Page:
Visitors walk through EXPO-2017 in Astana June 10. The UN and Kazakhstan are showcasing green energy at the world's fair. [Aleksey Filippov/AFP]
ASTANA -- UN and Kazakhstani agencies are using the June 10-September 10 EXPO-2017 world's fair in Astana to showcase alternative energy projects and develop a shared international approach for developing green energy technologies, reported Khabar TV.
"More than 100 countries and international organisations, including the UN, have a spot at the fair," Serik Irgaliyev, a teacher from Astana, told Caravanserai.
During the fair, UN agencies and the Kazakhstani Energy Ministry agreed to establish "Energy of the Future", an Astana centre for developing green technologies, said Energy Minister Kanat Bazumbayev, according to a June 11 report by the newspaper Ekpress-K.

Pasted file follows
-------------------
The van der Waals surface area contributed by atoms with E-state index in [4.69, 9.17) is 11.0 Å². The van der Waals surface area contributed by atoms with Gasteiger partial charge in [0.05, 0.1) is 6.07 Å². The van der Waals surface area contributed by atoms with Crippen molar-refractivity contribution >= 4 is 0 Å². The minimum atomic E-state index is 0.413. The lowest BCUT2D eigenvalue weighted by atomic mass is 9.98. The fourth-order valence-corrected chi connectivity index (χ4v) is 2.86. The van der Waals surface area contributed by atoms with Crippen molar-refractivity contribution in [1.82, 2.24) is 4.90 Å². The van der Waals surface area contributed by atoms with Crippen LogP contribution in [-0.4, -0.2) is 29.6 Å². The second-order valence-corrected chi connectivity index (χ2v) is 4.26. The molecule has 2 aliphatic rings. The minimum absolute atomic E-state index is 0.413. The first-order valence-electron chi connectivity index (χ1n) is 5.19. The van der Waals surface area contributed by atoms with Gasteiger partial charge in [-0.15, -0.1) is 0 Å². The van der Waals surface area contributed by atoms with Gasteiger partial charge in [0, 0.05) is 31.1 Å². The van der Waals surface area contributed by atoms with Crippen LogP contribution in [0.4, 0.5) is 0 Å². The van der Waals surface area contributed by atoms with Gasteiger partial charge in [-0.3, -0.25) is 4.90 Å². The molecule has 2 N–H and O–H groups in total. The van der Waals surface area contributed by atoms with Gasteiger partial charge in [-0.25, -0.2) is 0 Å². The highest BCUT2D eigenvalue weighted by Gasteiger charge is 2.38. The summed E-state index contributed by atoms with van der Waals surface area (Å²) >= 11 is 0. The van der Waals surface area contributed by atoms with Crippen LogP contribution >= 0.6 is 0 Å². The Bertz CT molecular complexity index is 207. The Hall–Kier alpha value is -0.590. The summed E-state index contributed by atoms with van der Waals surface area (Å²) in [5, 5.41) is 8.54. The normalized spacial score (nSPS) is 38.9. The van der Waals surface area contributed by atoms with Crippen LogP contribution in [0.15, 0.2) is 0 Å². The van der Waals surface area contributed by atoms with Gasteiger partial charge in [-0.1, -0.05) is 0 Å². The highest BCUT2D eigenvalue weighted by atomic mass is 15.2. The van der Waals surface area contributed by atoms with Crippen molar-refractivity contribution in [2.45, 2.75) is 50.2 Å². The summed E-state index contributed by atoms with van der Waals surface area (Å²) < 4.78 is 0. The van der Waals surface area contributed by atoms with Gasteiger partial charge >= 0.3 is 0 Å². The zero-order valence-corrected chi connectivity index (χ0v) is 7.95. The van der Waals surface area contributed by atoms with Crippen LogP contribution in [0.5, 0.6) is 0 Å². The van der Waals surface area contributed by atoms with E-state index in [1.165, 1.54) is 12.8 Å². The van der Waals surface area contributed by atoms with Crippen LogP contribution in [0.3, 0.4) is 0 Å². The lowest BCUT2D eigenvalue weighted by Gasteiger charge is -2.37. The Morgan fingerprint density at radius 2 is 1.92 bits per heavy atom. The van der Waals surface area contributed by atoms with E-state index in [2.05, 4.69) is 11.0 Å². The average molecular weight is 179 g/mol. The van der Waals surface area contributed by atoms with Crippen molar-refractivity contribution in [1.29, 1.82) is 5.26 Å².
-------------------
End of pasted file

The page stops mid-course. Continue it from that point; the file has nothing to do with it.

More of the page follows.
The centre's planned opening date was not reported.
The centre will offer professional advice, hold training sessions, demonstrate new technologies and help solve financial issues for green economic projects, he said during a June 11 Astana conference on "Ensuring Sustainable Development of the Energy Industry".
The centre will promote green technologies first of all in Central Asian countries, said Bozumbayev, according to Ekspress-K.
"We're certain that the centre will enable us to lift the integration of regional and international ties to a higher level," he added.
"I hope EXPO-2017 will advance dialogues between governments, climate scientists and engineers to find practical solutions for reducing greenhouse gas emissions while generating energy," said Cihan Sultanoðlu, the UN commissioner-general for UN participation at EXPO-2017, according to a June 13 statement by the UN.
Ordinary Kazakhstanis welcome the message conveyed by EXPO-2017.
"Our path is to co-operate with developed countries, not retreat to the barbarous past as radical groups suggest," said Irgaliyev the teacher.
With the 'Islamic State' on the verge of defeat, Kazakhstanis who joined the group are likely to begin returning home, where they will face anti-terrorism measures.
Popular support in Central Asia for Islamist insurgencies in the Middle East and beyond is waning.